Water, pollution worries

As the Colorado River Basin continues to dry up, critical storage reservoirs like Lake Powell and Lake Mead remain at historic lows.

Water managers around the West are scrambling to find new approaches for managing a resource that is becoming increasingly challenged in an era of climate change.

In December 2017, Bureau of Reclamation Commissioner Brenda Burman called on the seven Colorado River Basin states and downstream managers in the Lower Colorado Basin to continue developing drought contingency plans in response to ongoing historic drought conditions in the basin.

Cities and communities in Utah are working on conservation plans to become more water wise.

University of Utah professor Paul Brooks, a researcher of mountain hydrology, is part of an ongoing, collaborative project with Salt Lake City's Division of Public Utilities to figure out new ways to adapt to variable snowpack years.

"Water managers throughout the West tend to be a pretty proactive bunch," he said, adding that he hopes the national climate change report serves as a springboard for thoughtful discussion among politicians and public policy makers.

Those water managers, as they strategize on how to deal with dwindling or changing supplies, work in atmosphere where political and legal frameworks often tie their hands, he said.

"It really is about re-imagining how we will deal with our water supply in the future."

Instead of planning year to year on what those holdover supplies are, Brooks said it may be more realistic to develop plans that are five years out that account for year-to-year variability.

The heat and drought are also fueling unprecedented algal bloom outbreaks, driving the formation of more summer smog and wildfires are swamping Utah with unhealthy air pollutants.

As the Great Salt Lake continues to shrink to historic lows, winds whip up alkaline dust, adding to air pollution woes along the Wasatch Front.

Bird said the last two summers have experienced more high ozone days than normal — pollution he says is not emissions driven but caused by lack of cloud cover.

"Emissions are lower now, but we are not seeing the afternoon thunder showers like we used to."

Bugged by climate

Warming temperatures and more extreme rain events — one recent May in Utah experienced 400 percent of normal rainfall — are not only prolonging the mosquito season, but helping them expand their range.

"When it comes to mosquitoes and their control, seasons are starting earlier than they had previously and going longer than they previously had, and that is a direct correlation with the climate change we are seeing," said Ary Faraji, manager of the Salt Lake City Mosquito Abatement District and president-elect of the American Mosquito Control Association.

Mosquitoes love the sunlight and heat, carry diseases and their populations are shifting because of changes in climate, he said.

The warmer the temperatures, the faster they reproduce, and some are moving into higher elevations as those regions fail to cool.

The Western tree hole mosquito has been found in the Avenues area of Salt Lake City and is making its way into the canyons, Faraji said. It "loves to bite people and animals," and is an efficient vector for dog heartworm infections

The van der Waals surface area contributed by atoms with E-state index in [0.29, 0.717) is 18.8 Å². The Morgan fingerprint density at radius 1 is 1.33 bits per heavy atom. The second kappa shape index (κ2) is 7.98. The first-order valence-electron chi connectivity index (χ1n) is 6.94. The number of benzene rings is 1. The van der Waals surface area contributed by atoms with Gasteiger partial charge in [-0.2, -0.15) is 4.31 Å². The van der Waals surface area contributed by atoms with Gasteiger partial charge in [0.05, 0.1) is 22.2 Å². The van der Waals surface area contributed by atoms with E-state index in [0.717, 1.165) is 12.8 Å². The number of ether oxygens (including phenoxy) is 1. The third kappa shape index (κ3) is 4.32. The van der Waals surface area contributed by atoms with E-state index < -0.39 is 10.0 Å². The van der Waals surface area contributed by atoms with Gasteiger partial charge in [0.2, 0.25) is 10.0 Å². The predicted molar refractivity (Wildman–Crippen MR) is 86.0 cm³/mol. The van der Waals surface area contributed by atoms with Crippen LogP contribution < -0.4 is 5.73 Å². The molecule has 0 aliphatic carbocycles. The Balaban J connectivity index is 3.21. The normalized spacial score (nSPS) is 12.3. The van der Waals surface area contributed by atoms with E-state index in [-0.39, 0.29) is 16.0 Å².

West Nile virus — which killed a Utahn this year — was first detected in the United States in 1999 and in Utah in 2003.

By 2006, the Utah Department of Health's Dallin Peterson said up to 160 people tested positive.

The virus carried by mosquitoes was first seen in Uganda but spread to Asia, the Middle East and then Europe.

"West Nile virus is just the tip of the iceberg," Faraji said.

Last year, Faraji said someone walked into his office with a specimen of the blood-feeding kissing bug found in the Salt Lake Valley.

"It was pretty eye-opening," he said, noting they hadn't been detected in northern Utah before.

Kissing bugs can cause anaphylactic shock in people who are allergic to their saliva and carry a parasite in their feces that can be harmful to humans.

Faraji worries that invasive vector-borne disease carriers will take root in Utah.

"Once they become established, they are extremely difficult to get rid of. It is a whole new ballgame."

Peterson, a vector-borne/zoonotic disease epidemiologist with the health department, said officials are keeping a watchful eye for the eventual arrival of the mosquito that carries St. Louis encephalitis.

"It is something we will see. It causes swelling of the brain. They found it this year in multiple states, including Arizona and California. … It can be fatal."

Faraji said there are multiple factors at play when it comes to the onset of vector-borne diseases and the shifting populations of the carriers, including human movement, transport of goods and habitat destruction.

"But climate change certainly has a large role to play."

He worries that funding — and public policy attention — will not keep pace to combat a problem he says will only continue to increase.

"There is not a program in this country that is adequately prepared to deal with this problem," he said. "We don't want to put a Band-Aid on the wound after that wound has occurred. We want to prevent that wound from occurring in the first place."

The climate change assessment report is the result of a 1990 act mandating the Global Change Research Program deliver a report to Congress and the U.S. president every four years that analyzes trends in global change, both human induced and natural. It is volume two, following up on a 2017 report. A team of 300 federal and nonfederal experts were involved in the research.